Maryland deer harvest expected to rival the 98,029 taken last year

November 20, 2012|By DON AINES |
  • Tim Stahl, owner of Keystone Sporting Goods Inc. in Hagerstown, prices deer ammunition Tuesday in anticipation of the start of the Maryland's firearm deer hunting season on Saturday.
By Ric Dugan/Staff Photographer

HAGERSTOWN — Tens of thousands of Marylanders and people from surrounding states will be taking to the woods this weekend for the start of the two-week firearm season.

Last year, approximately 75,000 hunters bagged 98,029 deer statewide, including 34,416 bucks, said Brian Eyler, the Deer Project Leader for the Maryland Department of Natural Resources.

More than 41,000 of those — including 14,293 bucks — were taken in the firearm season, which runs from Saturday to Dec. 8, he said.

“I’m expecting a harvest this year similar to last year,” Eyler said. Acorns are abundant and when food is plentiful deer move less in search of food, he said. Fewer deer movement can mean less contact with hunters, Eyler said.

Washington County is in two DNR hunting regions: Region B east of Clear Spring and Region A to the west, Eyler said. Region A also includes Allegany and Garrett counties, he said.

For Region B hunters, the bag limit is one buck in firearm season and up to 10 antlerless deer, Eyler said. However, in region B, hunters can purchase a bonus tag to bag another buck, assuming they did not use the bonus tag during the archery and muzzleloader seasons, he said.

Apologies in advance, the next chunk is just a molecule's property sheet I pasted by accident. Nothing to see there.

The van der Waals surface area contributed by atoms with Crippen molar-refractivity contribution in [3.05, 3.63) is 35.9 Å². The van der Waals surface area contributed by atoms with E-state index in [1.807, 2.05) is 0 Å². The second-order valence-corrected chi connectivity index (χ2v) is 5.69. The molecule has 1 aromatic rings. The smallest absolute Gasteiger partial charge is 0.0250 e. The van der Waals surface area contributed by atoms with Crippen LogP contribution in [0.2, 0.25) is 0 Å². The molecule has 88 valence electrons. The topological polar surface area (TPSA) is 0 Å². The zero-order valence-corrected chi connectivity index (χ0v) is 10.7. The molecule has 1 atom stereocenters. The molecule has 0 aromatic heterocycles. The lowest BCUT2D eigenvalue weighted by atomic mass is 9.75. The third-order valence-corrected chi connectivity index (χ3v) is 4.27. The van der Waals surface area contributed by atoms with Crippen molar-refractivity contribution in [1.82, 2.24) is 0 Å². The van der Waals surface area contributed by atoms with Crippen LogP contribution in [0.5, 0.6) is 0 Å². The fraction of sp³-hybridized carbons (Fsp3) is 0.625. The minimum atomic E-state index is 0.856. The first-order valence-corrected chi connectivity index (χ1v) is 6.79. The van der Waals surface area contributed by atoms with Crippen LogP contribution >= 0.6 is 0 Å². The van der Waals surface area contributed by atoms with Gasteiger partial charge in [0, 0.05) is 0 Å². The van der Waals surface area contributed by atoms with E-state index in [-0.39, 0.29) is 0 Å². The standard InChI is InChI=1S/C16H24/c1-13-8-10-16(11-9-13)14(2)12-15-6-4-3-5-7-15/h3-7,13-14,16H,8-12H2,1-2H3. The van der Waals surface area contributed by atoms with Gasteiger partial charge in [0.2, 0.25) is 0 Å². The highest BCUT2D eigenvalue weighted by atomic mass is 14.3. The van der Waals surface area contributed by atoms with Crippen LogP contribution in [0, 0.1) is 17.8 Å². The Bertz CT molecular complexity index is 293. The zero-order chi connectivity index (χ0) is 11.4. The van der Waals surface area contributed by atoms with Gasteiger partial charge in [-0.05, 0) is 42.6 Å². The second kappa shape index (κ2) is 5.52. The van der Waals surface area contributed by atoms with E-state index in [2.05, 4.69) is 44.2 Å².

A hunter can take up to 10 antlerless deer during firearm season in Region B, he said.

That is a lot more than a hunter could take in neighboring Pennsylvania, Eyler said.

“We have a high deer density and not as many hunters as Pennsylvania,” Eyler said.

The rules are different in Region A, where the bag limit is one buck and one antlerless deer during firearm season, Eyler said. Bonus buck tags are not allowed in Region A, he said.

“It’s just because we have more hunters in Western Maryland and more access to public land,” and more access to deer, Eyler said. Because of those factors, the state takes a more conservative approach to bag limits, he said.

Still, the chance at another buck or two, and the higher limits on does draw hunters from neighboring states, Eyler said.

“We definitely have our share of non-residents,” Eyler said of out-of-state hunters. Pennsylvania, West Virginia, Virginia and Delaware hunters come to Maryland to hunt whitetail deer, just as Marylanders visit those states, he said.

Hunting has positive economic benefits for the county and the state, said Tom Riford, president of the Hagerstown-Washington County Convention and Visitors Bureau.

“We usually get a big bump in deer hunting season ... with restaurant and retail expenditures,” Riford said. There is also more business at campgrounds and hotels, he said.

The deer hunting seasons — archery, muzzleloader and firearm — resulted in $113 million in hunting-related expenditures in Maryland in 2006, according to a U.S. Fish and Wildlife Service study Riford cited. Total direct and indirect spending for the state was figured at $190 million with “millions of dollars” spent in this county, Riford said.

The other economic benefit of hunting is it helps keep a lid on deer damage, which Riford said costs $28 million a year in Maryland from vehicle collisions and millions more in crop losses.

Bag limits, season dates, deer registration procedures and hunting regulations can be found on the Department of Natural Resources website,

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